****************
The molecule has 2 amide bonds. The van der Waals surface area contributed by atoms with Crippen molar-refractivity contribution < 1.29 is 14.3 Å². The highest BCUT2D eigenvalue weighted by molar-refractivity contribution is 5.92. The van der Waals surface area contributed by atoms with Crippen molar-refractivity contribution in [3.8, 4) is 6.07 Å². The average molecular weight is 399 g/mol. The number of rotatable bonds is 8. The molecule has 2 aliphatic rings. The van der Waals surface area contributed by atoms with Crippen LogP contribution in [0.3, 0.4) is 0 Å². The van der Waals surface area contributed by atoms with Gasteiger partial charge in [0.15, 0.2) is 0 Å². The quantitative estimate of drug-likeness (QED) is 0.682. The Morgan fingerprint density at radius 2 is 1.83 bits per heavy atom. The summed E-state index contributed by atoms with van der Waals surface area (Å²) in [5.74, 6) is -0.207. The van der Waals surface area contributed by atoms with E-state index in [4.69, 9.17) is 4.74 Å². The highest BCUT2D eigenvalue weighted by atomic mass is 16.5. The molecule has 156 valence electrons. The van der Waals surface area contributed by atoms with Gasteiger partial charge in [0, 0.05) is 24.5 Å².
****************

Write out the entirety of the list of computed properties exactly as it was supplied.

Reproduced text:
The molecule has 2 amide bonds. The van der Waals surface area contributed by atoms with Crippen molar-refractivity contribution < 1.29 is 14.3 Å². The highest BCUT2D eigenvalue weighted by molar-refractivity contribution is 5.92. The van der Waals surface area contributed by atoms with Crippen molar-refractivity contribution in [3.8, 4) is 6.07 Å². The average molecular weight is 399 g/mol. The number of rotatable bonds is 8. The molecule has 2 aliphatic rings. The van der Waals surface area contributed by atoms with Crippen LogP contribution in [0.3, 0.4) is 0 Å². The van der Waals surface area contributed by atoms with Gasteiger partial charge in [0.15, 0.2) is 0 Å². The quantitative estimate of drug-likeness (QED) is 0.682. The Morgan fingerprint density at radius 2 is 1.83 bits per heavy atom. The summed E-state index contributed by atoms with van der Waals surface area (Å²) in [5.74, 6) is -0.207. The van der Waals surface area contributed by atoms with E-state index in [4.69, 9.17) is 4.74 Å². The highest BCUT2D eigenvalue weighted by atomic mass is 16.5. The molecule has 156 valence electrons. The van der Waals surface area contributed by atoms with Gasteiger partial charge in [0, 0.05) is 24.5 Å².